Paris 1615 Plan De Mérain
In the early 17th century, specific annual records might be a bit sparse, but here are some notable events that took place in France and, by extension, had an impact on Paris in 1615:
Royal Marriage: In 1615, two royal marriages took place that had significant political implications for France and Paris. On October 9, Louis XIII of France married Anne of Austria, daughter of the King of Spain. Simultaneously, Louis’ sister, Elisabeth of France, married Anne’s brother, the Spanish Infante Ferdinand. These marriages were a part of the Treaty of Fontainebleau (1611), aimed at strengthening the peace between France and Spain.
Political Instability: The year 1615 marked Louis XIII’s formal coming of age and the beginning of his personal rule, which would see the rise of Cardinal Richelieu and the expansion of central royal authority, with Paris as the capital. Marie de’ Medici, Louis’ mother, who served as regent during Louis’ minority, struggled to maintain her influence, contributing to a climate of political instability.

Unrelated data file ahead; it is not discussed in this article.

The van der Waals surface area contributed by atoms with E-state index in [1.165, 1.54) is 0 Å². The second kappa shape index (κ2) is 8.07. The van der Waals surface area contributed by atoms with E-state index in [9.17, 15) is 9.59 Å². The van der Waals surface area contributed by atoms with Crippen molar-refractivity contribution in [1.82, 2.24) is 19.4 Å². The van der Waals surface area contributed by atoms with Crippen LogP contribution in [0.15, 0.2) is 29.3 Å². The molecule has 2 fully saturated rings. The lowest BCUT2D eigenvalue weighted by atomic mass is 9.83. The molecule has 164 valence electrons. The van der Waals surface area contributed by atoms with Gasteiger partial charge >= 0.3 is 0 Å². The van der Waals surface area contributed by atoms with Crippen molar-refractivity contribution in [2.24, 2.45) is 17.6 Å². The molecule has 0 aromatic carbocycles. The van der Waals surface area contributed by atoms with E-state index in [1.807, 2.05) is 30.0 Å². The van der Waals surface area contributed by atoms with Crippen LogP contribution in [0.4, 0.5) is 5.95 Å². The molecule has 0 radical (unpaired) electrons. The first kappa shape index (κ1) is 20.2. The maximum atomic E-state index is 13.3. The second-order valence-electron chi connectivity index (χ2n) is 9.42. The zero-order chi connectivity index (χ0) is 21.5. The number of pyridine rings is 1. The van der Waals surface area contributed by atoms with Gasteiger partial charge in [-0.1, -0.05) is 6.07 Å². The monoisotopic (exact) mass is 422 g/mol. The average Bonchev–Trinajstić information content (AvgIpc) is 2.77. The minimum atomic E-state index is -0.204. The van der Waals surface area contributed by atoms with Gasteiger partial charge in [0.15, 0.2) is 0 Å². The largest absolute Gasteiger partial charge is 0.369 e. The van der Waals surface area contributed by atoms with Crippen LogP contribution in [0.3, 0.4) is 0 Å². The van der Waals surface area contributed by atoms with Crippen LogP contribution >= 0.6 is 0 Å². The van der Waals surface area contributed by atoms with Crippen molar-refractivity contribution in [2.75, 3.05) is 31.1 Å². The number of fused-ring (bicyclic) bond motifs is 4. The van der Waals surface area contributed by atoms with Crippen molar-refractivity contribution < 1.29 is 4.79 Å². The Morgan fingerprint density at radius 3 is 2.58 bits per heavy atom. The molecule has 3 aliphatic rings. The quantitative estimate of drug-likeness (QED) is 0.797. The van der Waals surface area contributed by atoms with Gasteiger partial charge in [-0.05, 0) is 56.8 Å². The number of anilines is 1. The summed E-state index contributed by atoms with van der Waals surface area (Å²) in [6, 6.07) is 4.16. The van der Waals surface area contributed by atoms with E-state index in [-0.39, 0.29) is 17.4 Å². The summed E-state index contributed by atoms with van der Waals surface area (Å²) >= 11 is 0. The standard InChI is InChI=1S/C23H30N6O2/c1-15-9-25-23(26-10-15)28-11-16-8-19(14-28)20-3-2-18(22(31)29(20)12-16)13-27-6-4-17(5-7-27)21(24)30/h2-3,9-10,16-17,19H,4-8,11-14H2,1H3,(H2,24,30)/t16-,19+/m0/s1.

Estates General Meeting: The Estates General (an assembly representing the French estates of the realm: the clergy, the nobility, and the commoners) was called to meet in 1615. This was a significant event, as it showed the nobility’s discontent and their desire to limit royal power. The meeting was held outside Paris, but its results undoubtedly affected the political landscape of the capital.
Cultural Developments: Paris in the 17th century was a hub for cultural development, particularly in literature and philosophy. In 1615, philosopher Pierre Gassendi became a professor of rhetoric at the College of Digne, and while not directly in Paris, his later work would significantly influence French Enlightenment thought, which had Paris as its epicenter.